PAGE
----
Universities are adapting, so must accountancy education

Universities are adapting, so must accountancy education

For nearly four centuries, higher education has pushed students to define their role in society.  In a society upended by pandemic, however, the script has been flipped. As many students defer, transfer or simply opt out, it’s the value of education that must be defined for a new era

Universities are adapting, so must accountancy education

While no doubt a challenging exercise, rethinking what education looks like – from how classes are held, to how degrees are conferred, to which skills should be sharpened in school and which are best learned on the job – has proven to be an exciting turning point for the future of many fields, accounting included.

The International Federation of Accountants (IFAC), the global voice for the accounting profession representing more than three million accountants worldwide, recently convened department chairs, professors and students from around the world – Singapore, Australia, Lebanon, Mexico, Japan, Nigeria, Sri Lanka, Canada, France, the US and more – to discuss what will secure and define the future of the accountancy profession and its pipeline of practitioners. From those conversations, two priorities emerged: higher education has to evolve, and accounting curriculums must adapt to keep pace with a world in flux. These are complex and long-term challenges, but as an industry, we have to confront them, starting now. Here’s why.

As accountants’ value in society surges, higher education programs must be bolstered

During the pandemic, accountants have been essential partners to business leaders navigating unprecedented uncertainty. That momentum for the profession needs to be applied to how we’re training the next generation as well. There’s a strong consensus among both educators and students that in-person learning will always be best. That said, everyone sees opportunities hidden among the pandemic’s unique constraints.

For our industry, shifting accounting’s perception among business majors is a critical starting point. Before the pandemic, well-positioned fields like supply chain management and business analytics were already enticing students away from accounting careers. “In reality, accounting is the backbone of every business. It prepares you in a way other specialties couldn’t,” said a student from Mexico. Programs should consider more modern models to show how agile and in-demand the profession is. Micro-credentialing, for instance, is one route that could advance the profession in a more on-demand format. We should also think about the expansive possibilities that digital education offers. As one student from Canada put it: “This is a wonderful chance for more global engagement.” Remote classes mean faculty and practitioners from all over the world can join as guests. Meanwhile, simulators and other technological tools can seamlessly integrate to allow for more interaction with students.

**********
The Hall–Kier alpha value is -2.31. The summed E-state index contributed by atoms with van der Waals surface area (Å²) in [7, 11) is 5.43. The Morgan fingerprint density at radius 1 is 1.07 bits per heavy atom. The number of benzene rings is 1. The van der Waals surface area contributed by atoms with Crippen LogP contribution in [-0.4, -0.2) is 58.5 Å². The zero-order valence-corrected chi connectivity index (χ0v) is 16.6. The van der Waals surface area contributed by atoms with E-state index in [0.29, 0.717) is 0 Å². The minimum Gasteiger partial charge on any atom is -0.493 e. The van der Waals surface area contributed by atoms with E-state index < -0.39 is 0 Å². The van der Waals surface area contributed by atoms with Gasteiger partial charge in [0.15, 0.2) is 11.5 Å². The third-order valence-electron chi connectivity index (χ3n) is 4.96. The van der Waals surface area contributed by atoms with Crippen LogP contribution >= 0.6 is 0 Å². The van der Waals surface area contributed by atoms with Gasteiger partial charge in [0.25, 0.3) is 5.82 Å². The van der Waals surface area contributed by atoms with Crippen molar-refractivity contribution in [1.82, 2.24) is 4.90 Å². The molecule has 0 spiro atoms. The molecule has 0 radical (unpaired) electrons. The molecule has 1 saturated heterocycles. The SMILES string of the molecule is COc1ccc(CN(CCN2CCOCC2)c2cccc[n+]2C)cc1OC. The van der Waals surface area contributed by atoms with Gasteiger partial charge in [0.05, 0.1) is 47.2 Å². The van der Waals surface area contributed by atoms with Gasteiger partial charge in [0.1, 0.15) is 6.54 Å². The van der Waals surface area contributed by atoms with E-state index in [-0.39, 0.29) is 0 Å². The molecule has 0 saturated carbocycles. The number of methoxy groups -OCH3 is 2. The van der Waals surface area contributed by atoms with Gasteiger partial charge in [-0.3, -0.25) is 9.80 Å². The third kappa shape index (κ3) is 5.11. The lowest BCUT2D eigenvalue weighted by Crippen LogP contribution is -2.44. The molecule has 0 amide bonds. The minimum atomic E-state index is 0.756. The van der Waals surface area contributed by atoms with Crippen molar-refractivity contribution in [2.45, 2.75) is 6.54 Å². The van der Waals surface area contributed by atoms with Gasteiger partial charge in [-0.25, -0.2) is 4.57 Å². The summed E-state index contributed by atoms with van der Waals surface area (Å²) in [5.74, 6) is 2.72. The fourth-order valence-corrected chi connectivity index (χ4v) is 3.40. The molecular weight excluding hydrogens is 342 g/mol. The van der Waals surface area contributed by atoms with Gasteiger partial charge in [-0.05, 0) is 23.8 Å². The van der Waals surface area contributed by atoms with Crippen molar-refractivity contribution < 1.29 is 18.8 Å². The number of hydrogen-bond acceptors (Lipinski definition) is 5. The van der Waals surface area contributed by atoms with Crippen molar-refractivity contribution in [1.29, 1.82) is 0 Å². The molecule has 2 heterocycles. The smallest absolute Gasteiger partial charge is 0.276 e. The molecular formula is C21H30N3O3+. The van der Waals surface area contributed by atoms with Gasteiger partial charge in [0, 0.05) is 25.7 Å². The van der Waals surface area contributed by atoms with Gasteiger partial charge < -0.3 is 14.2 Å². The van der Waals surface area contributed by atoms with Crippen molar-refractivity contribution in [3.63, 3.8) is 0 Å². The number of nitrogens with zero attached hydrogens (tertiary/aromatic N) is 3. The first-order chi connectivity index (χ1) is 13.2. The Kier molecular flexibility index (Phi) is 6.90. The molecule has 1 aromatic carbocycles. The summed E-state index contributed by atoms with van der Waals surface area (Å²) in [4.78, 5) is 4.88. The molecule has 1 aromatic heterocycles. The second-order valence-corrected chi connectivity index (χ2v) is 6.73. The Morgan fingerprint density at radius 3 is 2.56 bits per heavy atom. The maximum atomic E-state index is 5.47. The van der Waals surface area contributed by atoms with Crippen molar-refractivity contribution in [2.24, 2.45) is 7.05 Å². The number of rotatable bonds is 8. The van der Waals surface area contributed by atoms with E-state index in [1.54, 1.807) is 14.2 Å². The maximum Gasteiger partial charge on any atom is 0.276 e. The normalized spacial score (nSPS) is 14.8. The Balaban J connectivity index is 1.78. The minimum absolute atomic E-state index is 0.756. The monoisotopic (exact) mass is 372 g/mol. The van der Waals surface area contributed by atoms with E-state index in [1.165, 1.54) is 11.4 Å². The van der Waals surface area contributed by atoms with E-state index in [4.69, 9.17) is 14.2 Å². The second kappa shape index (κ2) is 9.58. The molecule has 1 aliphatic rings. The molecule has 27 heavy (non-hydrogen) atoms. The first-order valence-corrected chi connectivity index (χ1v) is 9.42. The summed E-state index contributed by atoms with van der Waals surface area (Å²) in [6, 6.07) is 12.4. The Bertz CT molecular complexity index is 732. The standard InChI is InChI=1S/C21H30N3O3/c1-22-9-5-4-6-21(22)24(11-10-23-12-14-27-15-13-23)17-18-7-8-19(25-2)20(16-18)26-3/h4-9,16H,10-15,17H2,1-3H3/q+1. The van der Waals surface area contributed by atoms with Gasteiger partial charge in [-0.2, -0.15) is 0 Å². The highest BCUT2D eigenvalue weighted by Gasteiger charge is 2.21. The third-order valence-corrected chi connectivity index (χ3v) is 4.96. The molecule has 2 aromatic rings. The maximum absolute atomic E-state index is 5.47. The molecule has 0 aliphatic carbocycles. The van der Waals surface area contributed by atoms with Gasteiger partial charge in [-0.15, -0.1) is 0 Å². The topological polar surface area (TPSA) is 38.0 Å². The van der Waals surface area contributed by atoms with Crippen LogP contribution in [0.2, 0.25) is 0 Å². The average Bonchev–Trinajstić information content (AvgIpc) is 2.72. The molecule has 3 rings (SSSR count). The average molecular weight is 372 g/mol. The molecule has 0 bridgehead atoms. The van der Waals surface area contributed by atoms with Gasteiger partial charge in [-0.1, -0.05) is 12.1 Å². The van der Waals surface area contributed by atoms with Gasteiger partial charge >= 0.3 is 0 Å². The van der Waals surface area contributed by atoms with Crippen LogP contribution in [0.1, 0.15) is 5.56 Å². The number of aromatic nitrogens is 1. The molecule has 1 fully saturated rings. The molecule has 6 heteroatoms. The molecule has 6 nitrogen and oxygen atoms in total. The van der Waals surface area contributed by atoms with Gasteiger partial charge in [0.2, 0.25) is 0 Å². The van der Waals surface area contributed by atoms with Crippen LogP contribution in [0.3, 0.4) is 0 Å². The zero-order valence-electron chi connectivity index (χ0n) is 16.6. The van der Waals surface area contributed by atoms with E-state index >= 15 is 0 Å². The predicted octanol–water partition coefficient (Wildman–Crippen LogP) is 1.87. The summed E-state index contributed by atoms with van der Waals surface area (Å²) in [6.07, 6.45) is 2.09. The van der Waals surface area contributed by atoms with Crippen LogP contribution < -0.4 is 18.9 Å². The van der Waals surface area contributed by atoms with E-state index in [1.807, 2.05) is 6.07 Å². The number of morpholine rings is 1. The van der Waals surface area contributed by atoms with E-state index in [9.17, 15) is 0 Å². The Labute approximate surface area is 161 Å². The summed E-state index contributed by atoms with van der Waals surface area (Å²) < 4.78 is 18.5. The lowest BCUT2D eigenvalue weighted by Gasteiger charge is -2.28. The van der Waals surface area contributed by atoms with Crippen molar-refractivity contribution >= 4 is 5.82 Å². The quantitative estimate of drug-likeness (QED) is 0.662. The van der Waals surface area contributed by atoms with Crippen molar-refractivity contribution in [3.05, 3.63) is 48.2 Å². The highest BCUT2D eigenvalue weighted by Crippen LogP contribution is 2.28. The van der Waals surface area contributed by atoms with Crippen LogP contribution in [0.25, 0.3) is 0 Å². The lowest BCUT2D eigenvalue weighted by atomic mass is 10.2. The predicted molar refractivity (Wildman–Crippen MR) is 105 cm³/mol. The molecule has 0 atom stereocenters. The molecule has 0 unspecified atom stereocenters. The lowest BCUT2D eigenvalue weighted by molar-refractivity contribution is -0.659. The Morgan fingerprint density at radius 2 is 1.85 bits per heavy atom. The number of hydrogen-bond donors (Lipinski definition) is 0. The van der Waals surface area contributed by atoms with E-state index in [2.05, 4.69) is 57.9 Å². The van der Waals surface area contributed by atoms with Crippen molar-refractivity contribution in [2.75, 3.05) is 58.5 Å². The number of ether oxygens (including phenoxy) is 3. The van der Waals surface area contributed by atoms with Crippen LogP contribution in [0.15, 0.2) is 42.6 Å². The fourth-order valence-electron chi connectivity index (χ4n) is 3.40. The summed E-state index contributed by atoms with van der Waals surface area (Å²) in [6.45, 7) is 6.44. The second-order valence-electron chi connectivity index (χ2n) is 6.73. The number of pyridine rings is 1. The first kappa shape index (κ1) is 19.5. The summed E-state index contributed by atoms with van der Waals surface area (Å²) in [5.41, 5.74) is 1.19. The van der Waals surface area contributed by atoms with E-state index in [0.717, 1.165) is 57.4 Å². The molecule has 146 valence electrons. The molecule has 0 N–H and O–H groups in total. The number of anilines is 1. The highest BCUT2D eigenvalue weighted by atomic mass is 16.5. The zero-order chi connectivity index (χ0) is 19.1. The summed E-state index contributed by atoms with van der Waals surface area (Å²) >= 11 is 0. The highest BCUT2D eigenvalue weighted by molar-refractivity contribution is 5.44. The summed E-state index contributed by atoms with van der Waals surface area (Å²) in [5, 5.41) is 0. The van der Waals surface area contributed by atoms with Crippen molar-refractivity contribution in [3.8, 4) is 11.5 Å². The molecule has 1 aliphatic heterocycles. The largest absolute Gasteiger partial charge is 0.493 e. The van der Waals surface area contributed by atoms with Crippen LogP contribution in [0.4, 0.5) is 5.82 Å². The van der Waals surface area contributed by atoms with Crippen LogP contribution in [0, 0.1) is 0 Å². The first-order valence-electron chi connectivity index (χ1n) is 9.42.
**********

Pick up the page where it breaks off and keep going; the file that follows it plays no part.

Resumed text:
There’s no doubt, face to face learning is very valuable, but we can have the best of both worlds. Embracing hybridised learning will allow our profession to put collaboration and digital skills at the forefront of our future. As many educators we spoke with agreed, professions that invest now are going to come out of the pandemic with a competitive advantage.

To compete for talent, future-proofed skills and industry collaboration are essential

Accountancy’s long-term advantage will come from proving how integrated, digital and broadly applicable our skills are. As one professor said, “The ability to anticipate, respond to and adapt to changes is more important than ever.” Our educational programs must highlight the key characteristics of future-ready accountants, and never are those capabilities clearer than in the wake of crisis.

For instance, working well within teams of other specialties has proven critical. That won’t change. Likewise, the significance of change management skills and agility, which have been accountants’ secret weapon as advisors during the pandemic, cannot be overstated. As students described what role they envision for themselves in this changed world, descriptors including “technology integrator,” “dynamic decision maker,” “sustainability advocate,” and even “storyteller” emerged. Accountants have always been key partners at any point in the lifetime of an organisation, but this is a distinct moment to creatively and strategically redefine our role.

Ultimately, our profession has a strong foundation that will withstand global transformation in any form. That doesn’t mean that we can’t continue to make ourselves even more valuable. Now is the time to ensure we’re preparing our future workforce for success in any environment, and that means teaching them to be trusted professionals with strong soft skills who can adapt and perform in a highly digitalised economy.

Alta Prinsloo is executive director at the International Federation of Accountants (IFAC)

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